Peer-to-peer platforms offering loans through the coronavirus business interruption loan scheme (CBILS) have the potential to make a real difference to small- and medium-sized enterprises (SMEs), a corporate finance expert has claimed.
James Lawson, corporate finance director at accountancy and business advisory firm MHA MacIntyre Hudson, said that now P2P firms are able to take part in the scheme, the sector can help SMEs through the current economic uncertainty.
“With traditional banks stretched with enquiries from their customers there’s an opportunity for P2P lenders to play a role in supporting business using CBILS,” he said.
“Because P2P lenders have tended to embrace technology to have more efficient back office systems there could be the scenario that once P2P firms are approved by the British Business Bank, they have the ability to process applications faster.
“But I think the challenge P2P lenders are going to have to overcome is the general willingness of those investors behind the funds.”
Lawson also predicted an influx of investors to P2P once the Covid-19 crisis subsides.
“I would expect that once things stabilise then investors would seek to maximise their return on capital and P2P lending provides a good opportunity to do that,” Lawson said.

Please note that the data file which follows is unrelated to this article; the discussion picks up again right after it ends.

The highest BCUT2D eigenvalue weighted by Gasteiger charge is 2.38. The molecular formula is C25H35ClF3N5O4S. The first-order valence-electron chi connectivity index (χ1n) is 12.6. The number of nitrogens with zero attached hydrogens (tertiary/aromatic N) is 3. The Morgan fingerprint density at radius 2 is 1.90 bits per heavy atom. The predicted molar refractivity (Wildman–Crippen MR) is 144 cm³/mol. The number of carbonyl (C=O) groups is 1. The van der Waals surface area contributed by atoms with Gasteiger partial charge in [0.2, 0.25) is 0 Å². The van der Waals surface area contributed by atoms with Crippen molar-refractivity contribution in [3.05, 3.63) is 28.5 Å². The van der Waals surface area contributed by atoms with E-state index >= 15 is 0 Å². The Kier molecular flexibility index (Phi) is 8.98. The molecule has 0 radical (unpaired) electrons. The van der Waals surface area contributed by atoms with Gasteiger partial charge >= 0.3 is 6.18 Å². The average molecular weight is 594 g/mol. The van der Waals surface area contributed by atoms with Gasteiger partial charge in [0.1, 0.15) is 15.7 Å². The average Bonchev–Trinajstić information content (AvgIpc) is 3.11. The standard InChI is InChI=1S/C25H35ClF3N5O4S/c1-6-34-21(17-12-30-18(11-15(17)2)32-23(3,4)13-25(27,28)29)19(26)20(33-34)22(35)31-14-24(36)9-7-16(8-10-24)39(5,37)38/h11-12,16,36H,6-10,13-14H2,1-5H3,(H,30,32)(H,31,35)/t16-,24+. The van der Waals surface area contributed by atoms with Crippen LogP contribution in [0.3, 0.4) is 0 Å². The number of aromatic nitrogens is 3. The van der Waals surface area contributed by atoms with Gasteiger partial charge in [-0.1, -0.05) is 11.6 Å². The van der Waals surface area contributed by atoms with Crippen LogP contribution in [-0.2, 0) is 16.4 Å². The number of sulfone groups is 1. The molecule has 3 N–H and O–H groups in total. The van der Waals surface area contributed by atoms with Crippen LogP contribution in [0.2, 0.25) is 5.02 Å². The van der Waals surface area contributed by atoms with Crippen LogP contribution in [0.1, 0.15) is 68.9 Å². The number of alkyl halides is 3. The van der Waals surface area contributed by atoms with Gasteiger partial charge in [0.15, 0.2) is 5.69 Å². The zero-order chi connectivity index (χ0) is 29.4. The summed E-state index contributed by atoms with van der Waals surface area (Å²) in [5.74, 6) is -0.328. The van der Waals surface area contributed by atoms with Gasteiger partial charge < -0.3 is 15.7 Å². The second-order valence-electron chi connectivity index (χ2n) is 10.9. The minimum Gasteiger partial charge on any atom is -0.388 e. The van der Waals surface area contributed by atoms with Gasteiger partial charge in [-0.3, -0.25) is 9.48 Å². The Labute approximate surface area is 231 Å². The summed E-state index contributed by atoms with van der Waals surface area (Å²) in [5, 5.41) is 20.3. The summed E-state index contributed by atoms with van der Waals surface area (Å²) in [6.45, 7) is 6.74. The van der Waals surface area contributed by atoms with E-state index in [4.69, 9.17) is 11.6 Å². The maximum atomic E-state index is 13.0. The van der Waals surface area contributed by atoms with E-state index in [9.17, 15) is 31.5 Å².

“I foresee that some P2P lenders may encounter some trouble as a result of this crisis, but I think the model is a sound one in terms of the access to capital it provides and the ability for individuals to make a return of private capital, given that interest rates are unlikely to be increased in the foreseeable future.”
CBILS is aimed at SMEs with a maximum revenue limit of £45m while the Covid corporate finance facility is for larger lenders.
Therefore, Lawson said that he hopes the Treasury extends the maximum revenue limit on CBILS to allow greater funding for more medium-sized businesses.
“The definition of medium probably hasn’t been set at a sensible level at the moment and in a number of instances very good businesses are struggling to access funding through CBILS because their revenues exceed the maximum limit,” he said.
“I’m hoping the government will choose to extend that.”
Lawson said that a number of businesses have said they have a limited amount of cash to get them through.
“Globally governments are giving high levels of support,” he said.
“It’s the best assessment you can make given how fresh and fast moving the situation is.
“Clearly the economy depends on there being jobs for people to return to and the government seems to be doing everything it can to enable businesses to survive.”